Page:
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Membranous Nephropathy and Formaldehyde Exposure

Peter Breysse, MS, MPH; William G. Couser, MD; Charles E. Alpers, MD; Karen Nelson, PhD; Lakshmi Gaur, PhD; and Richard J. Johnson, MD
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From the University of Washington and the Puget Sound Blood Center, Seattle, Washington. Acknowledgments: The authors thank Mr. Tom Collins for initially suggesting this association and Drs. Linda Rosenstock, Jean Nokes, Ilan Zawadski, and Sandra Watkins for their assistance. Grant Support: By U.S. Public Health Service grants DK43422 and DK 02142.


Copyright ©2004 by the American College of Physicians


Ann Intern Med. 1994;120(5):396-397. doi:10.7326/0003-4819-120-5-199403010-00007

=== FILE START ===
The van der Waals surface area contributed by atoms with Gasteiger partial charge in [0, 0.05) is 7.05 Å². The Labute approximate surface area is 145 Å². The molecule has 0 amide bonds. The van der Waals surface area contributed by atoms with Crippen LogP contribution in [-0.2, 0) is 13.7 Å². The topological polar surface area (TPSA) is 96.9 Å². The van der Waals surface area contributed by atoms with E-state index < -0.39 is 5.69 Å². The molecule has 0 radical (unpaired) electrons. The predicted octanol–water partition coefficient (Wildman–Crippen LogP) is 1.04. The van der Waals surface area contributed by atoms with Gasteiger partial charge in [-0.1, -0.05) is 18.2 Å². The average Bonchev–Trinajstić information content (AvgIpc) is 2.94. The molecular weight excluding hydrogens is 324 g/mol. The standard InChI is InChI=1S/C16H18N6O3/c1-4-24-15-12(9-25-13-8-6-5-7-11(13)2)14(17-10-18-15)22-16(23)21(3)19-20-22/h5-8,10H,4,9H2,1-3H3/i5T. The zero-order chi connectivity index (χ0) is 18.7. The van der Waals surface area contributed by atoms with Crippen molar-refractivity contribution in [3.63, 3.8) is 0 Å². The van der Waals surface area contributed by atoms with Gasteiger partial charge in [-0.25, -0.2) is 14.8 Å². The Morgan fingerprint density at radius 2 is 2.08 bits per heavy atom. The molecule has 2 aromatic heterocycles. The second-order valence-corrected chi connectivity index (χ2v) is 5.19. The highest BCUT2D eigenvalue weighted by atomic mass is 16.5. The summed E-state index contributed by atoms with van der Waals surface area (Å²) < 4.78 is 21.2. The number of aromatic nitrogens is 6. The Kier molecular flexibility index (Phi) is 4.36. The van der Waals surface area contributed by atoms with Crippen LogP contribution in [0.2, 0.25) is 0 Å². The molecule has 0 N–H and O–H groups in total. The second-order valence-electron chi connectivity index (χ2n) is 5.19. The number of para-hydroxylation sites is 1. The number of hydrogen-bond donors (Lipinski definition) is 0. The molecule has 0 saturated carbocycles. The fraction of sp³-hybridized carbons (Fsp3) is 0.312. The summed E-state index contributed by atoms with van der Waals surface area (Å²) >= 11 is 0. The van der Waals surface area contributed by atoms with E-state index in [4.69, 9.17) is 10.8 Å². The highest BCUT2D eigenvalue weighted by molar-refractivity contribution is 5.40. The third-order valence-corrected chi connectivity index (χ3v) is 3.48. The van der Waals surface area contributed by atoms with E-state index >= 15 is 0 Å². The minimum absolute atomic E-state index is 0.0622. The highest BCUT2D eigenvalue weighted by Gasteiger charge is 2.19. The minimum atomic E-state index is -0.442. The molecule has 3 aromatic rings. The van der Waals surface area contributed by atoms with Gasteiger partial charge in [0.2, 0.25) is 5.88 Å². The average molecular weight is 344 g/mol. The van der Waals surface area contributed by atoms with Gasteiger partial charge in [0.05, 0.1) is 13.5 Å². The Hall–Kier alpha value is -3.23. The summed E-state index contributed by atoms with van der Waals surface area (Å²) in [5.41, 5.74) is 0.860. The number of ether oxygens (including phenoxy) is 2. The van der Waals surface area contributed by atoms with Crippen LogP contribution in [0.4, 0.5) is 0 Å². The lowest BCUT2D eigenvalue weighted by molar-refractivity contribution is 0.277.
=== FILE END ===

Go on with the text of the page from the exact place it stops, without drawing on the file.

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Membranous nephropathy is the most common cause of idiopathic nephrotic syndrome in adults. Some cases are associated with autoimmune disorders (for example, systemic lupus erythematosus), infections (for example, hepatitis B), drugs (for example, gold or penicillamine), heavy metals (for example, mercury), organic solvents, or cancer, but most cases are idiopathic [12]. We describe four patients who developed membranous nephropathy after exposure to toxic concentrations of formaldehyde commonly found in homes with certain types of insulation or cabinetry. Formaldehyde may induce membranous nephropathy in genetically susceptible persons.

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